Nearly everyone remarks upon the scene in the mists, when the four central characters first attempt to cross Lake Biwa towards Nagahama. This sort of scene is not a cinematic first — there is a similar scene in FW Murnau’s Sunrise, for example — but it is evocative nonetheless. Perhaps it is doubly striking because we sense in it something foreboding, a subtle change in tone in the film. Up until this scene, the story is rooted firmly in the world of the real. The sound is mostly diagetic — footsteps running through the woods during the escape scene, the clinking of the pots. In the boat, we hear Ohama singing a ghostly, mournful song and the mists descend, as if invoked. It is as if also she were invoking the supernatural second half of the film. Before they meet the man lying at the bottom of his boat, Miyagi prophetically remarks, “It is good we went by boat. If we had gone on foot we would be dead by now.” She dies on foot, but the mists are the veil she passes through on route to her own death. The boat is not only taking them to Nagahama, it is taking them to a new world, where their dreams as they know them — the dreams they discuss so cheerfully on board — will all die. Tobei’s dream of becoming a samurai, Genjuro’s dream of wealth, Ohama’s honour, Miyagi’s life. All of these things the mists take away.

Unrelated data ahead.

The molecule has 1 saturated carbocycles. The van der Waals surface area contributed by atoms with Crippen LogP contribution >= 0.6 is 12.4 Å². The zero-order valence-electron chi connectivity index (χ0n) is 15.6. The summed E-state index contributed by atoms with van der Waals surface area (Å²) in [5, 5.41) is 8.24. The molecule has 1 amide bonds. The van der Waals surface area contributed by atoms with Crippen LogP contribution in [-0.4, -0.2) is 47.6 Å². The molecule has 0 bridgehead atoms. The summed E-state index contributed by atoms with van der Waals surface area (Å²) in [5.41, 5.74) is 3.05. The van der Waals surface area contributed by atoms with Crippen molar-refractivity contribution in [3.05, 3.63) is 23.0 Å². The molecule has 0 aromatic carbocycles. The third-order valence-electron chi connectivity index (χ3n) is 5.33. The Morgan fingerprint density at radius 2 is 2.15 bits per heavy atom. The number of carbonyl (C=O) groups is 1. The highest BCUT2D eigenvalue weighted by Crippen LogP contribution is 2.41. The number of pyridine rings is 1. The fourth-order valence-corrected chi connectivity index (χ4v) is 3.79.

When they meet the man at the bottom of the boat, they proclaim, “The ghost of the lake!” He is not a ghost, but he is the omen of ghosts to come. The scenes at Lady Wakasa’s manor are not bloody, gorey, or horrific, but they are nonetheless haunting and strange, full of strange music, shadows, smoke, and silence. From these clues, we can ascertain early that there is something not quite right about Lady Wakasa and her attendent. Their home, despite its beauty, is like a tomb – their lives are simple and empty and free of complication, like those of the dead. But when our fears are confirmed, when we learn that she is, like her strange smoky father, quite dead, we fell less horrified and are moved to pity. She never achieved her heart’s desire, and through Genjuro’s selfishness is doomed to walk eternity alone forever. The world of spirits in Ugetsu, then, is not a world of corpses but one of unfulfilled dreams.